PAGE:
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Y-W-T-I’s: A Low Impact Upper Back Developer For Better Strength and Posture

I first came across this exercise via Joe DeFranco, a fantastic strength coach with a lot to learn from. I have since used it with countless clients to build upper back resilience while taking unnecessary pressure off of the back. With a visual impairment, this exercise can be hard to understand but I will explain it in depth so you too can garner the benefits of this exercise sequence.

Start Position:

Start on your stomach on a comfortable surface. Keep your face pointed straight toward the floor, keeping your neck in line with the rest of your spine. Do not let your face poke forward toward the floor or rest your head on the floor. This will result in some bonus work for good neck posture. Keep the low back, glutes and legs relaxed and leave your legs and feet on the ground.

The “Y”

First is the Y hold. From your start position, lock out your arms in Y position. This should be a happy middle ground between your elbows next to your ears and your arms outstretched straight to your sides. From this position, keep your thumbs pointed to the ceiling and squeeze your shoulder blades together. Keep your hands and arms as high off the ground as possible without arching in the lower back. Maintain this posture for the prescribed number of seconds. Then transition straight to the W position.

The “W”

Second is the W hold. From the Y, bend your elbows, sending them down towards your glutes. Keep those thumbs up and squeeze the shoulder blades together even harder. This should result in your upper arm angling toward your feet from the shoulder and your upper arm and hands pointed in the same angle as your Y. Hold as long as prescribed then move on to the T position.

The “T”

For the T hold, keep your thumbs up and stretch your arms out straight to the sides as wide as you can. The thumbs up will sneakily work shoulder external rotation and shoulder blades pulled together continue the upper back muscle tension and also stretch the chest muscles. Hold for the prescribed time and go straight into the I hold.

The “I”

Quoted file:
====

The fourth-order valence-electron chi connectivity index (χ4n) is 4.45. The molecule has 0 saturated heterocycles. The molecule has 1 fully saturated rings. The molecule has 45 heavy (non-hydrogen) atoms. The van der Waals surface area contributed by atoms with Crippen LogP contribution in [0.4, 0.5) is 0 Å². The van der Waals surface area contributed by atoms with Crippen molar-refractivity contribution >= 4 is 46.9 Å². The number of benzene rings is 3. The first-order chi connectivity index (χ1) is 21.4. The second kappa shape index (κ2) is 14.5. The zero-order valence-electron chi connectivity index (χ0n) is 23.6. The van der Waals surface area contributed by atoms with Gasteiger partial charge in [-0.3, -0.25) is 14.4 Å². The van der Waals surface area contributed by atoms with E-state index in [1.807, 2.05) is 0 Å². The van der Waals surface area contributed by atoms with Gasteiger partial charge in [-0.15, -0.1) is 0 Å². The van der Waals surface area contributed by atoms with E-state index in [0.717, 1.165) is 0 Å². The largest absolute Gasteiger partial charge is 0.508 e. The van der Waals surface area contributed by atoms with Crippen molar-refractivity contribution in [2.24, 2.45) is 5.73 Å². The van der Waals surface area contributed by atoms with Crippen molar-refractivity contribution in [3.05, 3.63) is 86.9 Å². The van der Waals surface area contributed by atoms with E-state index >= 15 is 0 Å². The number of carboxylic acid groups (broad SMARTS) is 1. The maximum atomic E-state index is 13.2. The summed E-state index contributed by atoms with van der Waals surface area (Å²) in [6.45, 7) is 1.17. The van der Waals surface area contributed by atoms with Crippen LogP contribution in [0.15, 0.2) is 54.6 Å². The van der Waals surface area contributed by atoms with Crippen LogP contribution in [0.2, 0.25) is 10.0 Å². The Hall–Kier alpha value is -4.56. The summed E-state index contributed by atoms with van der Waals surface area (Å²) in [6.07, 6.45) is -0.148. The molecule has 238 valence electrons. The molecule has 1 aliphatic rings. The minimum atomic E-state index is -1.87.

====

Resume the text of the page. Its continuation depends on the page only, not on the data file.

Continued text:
For the I, put your locked out arms next to your sides then raise your hands as high as possible toward the ceiling while still squeezing those shoulder blades together. This is the only hold where you won’t have your thumbs towards the ceiling. Instead, you can face your palms toward the ceiling or the floor. Some people feel better contractions with one over the other so choose the one that is best for you. Or, if you are indecisive like me, feel free to mix it up set to set or even during the same hold.

Sets and Reps Explained

Because the Y-W-T-I consists of holds, we can’t do normal numerical reps. Instead, time domain becomes necessary. A great starting point is 3 sets of 10 seconds each position where one set consists of holding the Y for 10 seconds, W for 10 seconds, T for 10 seconds, and I for 10 seconds then relaxing and resting for the next set. Try this workout, resting as needed to see how it affects you. Then you can progress sets and time while controlling rest periods.

Try this progression once you have gotten used to the exercise:

Workout 1: 3 sets of 10 seconds each, 30 seconds rest between sets

Workout 2: 3 sets of 11 seconds each, 30 seconds rest between sets

Workout 3: 3 sets of 12 seconds each, 30 seconds rest between sets

Workout 4: 3 sets of 13 seconds each, 30 seconds rest between sets

Workout 5: 3 sets of 14 seconds each, 30 seconds rest between sets

Workout 6: 3 sets of 15 seconds each, 30 seconds rest between sets

Perform a workout every other day. Once you have completed this progression, add a 4th set and start over or add very light weight, even soup cans in your hands, and repeat.

Can’t wait for your results after a few short weeks of this!



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